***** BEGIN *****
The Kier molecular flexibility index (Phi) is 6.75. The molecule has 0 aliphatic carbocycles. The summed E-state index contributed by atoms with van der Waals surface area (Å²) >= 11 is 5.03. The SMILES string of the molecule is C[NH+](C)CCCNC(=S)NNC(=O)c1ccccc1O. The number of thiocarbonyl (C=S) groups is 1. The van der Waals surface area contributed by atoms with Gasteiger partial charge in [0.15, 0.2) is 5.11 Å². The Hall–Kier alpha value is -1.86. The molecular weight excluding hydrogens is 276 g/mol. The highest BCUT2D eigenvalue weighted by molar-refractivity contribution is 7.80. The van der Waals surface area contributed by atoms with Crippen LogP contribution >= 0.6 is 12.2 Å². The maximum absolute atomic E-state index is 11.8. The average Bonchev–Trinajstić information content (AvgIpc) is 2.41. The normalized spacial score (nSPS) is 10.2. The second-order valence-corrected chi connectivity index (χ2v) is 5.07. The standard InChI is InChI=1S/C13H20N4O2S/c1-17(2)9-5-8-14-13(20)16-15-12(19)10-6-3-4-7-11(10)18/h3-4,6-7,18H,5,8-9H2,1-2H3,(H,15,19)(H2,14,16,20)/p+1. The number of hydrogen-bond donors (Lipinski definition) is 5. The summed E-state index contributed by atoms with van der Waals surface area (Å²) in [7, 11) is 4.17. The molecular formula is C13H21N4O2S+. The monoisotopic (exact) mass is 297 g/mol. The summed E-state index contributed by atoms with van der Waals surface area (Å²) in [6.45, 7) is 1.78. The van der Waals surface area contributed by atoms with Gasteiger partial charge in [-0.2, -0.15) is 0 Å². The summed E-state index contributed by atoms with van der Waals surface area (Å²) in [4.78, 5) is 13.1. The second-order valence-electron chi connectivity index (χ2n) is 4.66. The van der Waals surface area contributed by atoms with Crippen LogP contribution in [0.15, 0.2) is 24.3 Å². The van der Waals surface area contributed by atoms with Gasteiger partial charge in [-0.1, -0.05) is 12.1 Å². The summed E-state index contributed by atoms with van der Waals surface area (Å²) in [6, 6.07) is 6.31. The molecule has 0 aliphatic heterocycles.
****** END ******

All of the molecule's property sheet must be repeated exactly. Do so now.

The Kier molecular flexibility index (Phi) is 6.75. The molecule has 0 aliphatic carbocycles. The summed E-state index contributed by atoms with van der Waals surface area (Å²) >= 11 is 5.03. The SMILES string of the molecule is C[NH+](C)CCCNC(=S)NNC(=O)c1ccccc1O. The number of thiocarbonyl (C=S) groups is 1. The van der Waals surface area contributed by atoms with Gasteiger partial charge in [0.15, 0.2) is 5.11 Å². The Hall–Kier alpha value is -1.86. The molecular weight excluding hydrogens is 276 g/mol. The highest BCUT2D eigenvalue weighted by molar-refractivity contribution is 7.80. The van der Waals surface area contributed by atoms with Crippen LogP contribution >= 0.6 is 12.2 Å². The maximum absolute atomic E-state index is 11.8. The average Bonchev–Trinajstić information content (AvgIpc) is 2.41. The normalized spacial score (nSPS) is 10.2. The second-order valence-corrected chi connectivity index (χ2v) is 5.07. The standard InChI is InChI=1S/C13H20N4O2S/c1-17(2)9-5-8-14-13(20)16-15-12(19)10-6-3-4-7-11(10)18/h3-4,6-7,18H,5,8-9H2,1-2H3,(H,15,19)(H2,14,16,20)/p+1. The number of hydrogen-bond donors (Lipinski definition) is 5. The summed E-state index contributed by atoms with van der Waals surface area (Å²) in [7, 11) is 4.17. The molecular formula is C13H21N4O2S+. The monoisotopic (exact) mass is 297 g/mol. The summed E-state index contributed by atoms with van der Waals surface area (Å²) in [6.45, 7) is 1.78. The van der Waals surface area contributed by atoms with Gasteiger partial charge in [-0.2, -0.15) is 0 Å². The summed E-state index contributed by atoms with van der Waals surface area (Å²) in [4.78, 5) is 13.1. The second-order valence-electron chi connectivity index (χ2n) is 4.66. The van der Waals surface area contributed by atoms with Crippen LogP contribution in [0.15, 0.2) is 24.3 Å². The van der Waals surface area contributed by atoms with Gasteiger partial charge in [-0.1, -0.05) is 12.1 Å². The summed E-state index contributed by atoms with van der Waals surface area (Å²) in [6, 6.07) is 6.31. The molecule has 0 aliphatic heterocycles.